go in this globalised world, the actual work for Donald Duck is done in small
animation studios around the world and then assembled and translated by
separate companies. Finnish artists are hardly involved in this process. Since
this article deals with Finnish comics, we should therefore focus on other

To get an understanding of the Finnish
comic market one must first realize that the reading market is not so large.
With a total population of around 5.2 million, the potential readership of
comics is going to be rather small, of course. Even more so, since the
popularity of this medium has been in a steady decline since the fifties. In
actual numbers this means for example that the book Persepolis (a memoir of the
young Iranian Marjane Satrapi moving to Europe) was considered a surprising
bestseller even though sales did not peak over 5,000.

But even though the whole comics scene is
small in size, the production is surprisingly high and of good quality. Proof
of that can be found in the growing interest abroad in what’s happening around
here. Finnish artists were asked this year to show their works in several
exhibitions during important comic festivals in France, Holland and Belgium.
Also, many works by Finnish artists are being translated and published in
English and French.

Comic books that sell well here are not
particularly popular elsewhere. Every country has their own equivalent of
newspaper humour strips like “Viivi ja Wagner” or “Virtanen” so who in France
or Germany would be interested in reading these comics? On the other hand, the
young and sometimes rather unknown artists that make their own brand of
alternative comics are appealing to foreign readers. Names like Tommi Musturi,
Ville Ranta, Matti Hagelberg, Marko Turunen, Kati Kovacs may not ring a bell to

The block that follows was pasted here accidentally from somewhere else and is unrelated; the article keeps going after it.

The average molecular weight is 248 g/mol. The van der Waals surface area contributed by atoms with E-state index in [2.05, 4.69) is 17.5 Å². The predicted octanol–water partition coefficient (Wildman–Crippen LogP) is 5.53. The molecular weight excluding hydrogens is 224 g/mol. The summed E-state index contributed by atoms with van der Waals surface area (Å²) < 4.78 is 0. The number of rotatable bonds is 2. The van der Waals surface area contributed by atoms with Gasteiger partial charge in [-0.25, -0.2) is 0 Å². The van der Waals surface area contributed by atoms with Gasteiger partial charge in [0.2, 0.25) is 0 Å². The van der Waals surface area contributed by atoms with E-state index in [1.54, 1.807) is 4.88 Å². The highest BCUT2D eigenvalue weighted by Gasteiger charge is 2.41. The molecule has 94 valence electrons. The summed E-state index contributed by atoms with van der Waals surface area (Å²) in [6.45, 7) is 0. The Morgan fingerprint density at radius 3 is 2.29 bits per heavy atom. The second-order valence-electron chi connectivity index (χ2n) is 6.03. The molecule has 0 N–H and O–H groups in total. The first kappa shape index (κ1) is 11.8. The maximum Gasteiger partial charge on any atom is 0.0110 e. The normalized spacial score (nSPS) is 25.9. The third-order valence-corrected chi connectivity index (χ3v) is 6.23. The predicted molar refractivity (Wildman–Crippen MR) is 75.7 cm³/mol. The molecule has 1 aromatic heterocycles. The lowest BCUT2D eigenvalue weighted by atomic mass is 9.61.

many readers but they are widely known amongst comic connoisseurs abroad.

{mosimage}Ville Ranta, for example, is a comic artist
living in Oulu who started his own publishing company, Asema, in 2000, through
which he has published several books. Lewis Trondheim, one of the biggest names
in French comics nowadays and founder of the renowned l’Association publishing
company, specifically asked Ville to put together a comic album. The result is Célébritz
(Dargaud), a witty satire on our celebrity-obsessed society. The main character
invents a pill which turns people into instant idols but the fame lasts only
from 3 seconds to two weeks. Ville’s own work is mostly autobiographical in
nature and he draws in a loose, sketchy way. Earlier this year, however, Ville
Ranta was the focus of plenty of media attention after being banned from the
Kaltio culture magazine and being censored by too-careful Finnish politicians
of the Oulu city administration due to the whole Mohammed cartoon craze. In his
banned comic strip, Ville and the prophet Mohammed have an animated discussion
about Islamic and western differences and later Tarja Halonen and Matti
Vanhanen are shown burning the Danish flag “as a sign of friendship towards the
Muslim world”. As an hilarious comment on the always-overcautious Finnish
foreign policy this worked quite well, but three major sponsors of Kaltio left
and the chief editor was fired.  When the
whole media attention had died out, however, Oulu city rehired Ranta as an
illustrator for the Snellman book they had been planning.

Matti Hagelberg has also been published by
l’Association and several magazines all over the world (most notably Blab in
the States) thanks to his well-known scratchy drawing technique and absurd
storytelling. His 200-page masterpiece about Urho Kekkonen (published by Otava
in 2004) has also been translated into Swedish.

A third name to keep an eye open for is
Tommi Musturi, who is not only the editor of Glömp magazine (more about that
later) but he most recently gained fame with First Book of Hope, which has
already been published in French. This comic (in English) captures very nicely the
mental state of a typical middle-aged Finnish man who contemplates his lost
childhood. While stuffing himself with greasy food and complaining about his
missing longjohns he mumbles to himself and engages in countryside activities
such as building a bird’s nest, going to the sauna and walking in the forest. The
Second Book of Hope is scheduled in January 2007 and will be simultaneously
published in English and French. Otava will at the same time publish The First
Book of Hope in Finnish.

One event is marked in red in the calendars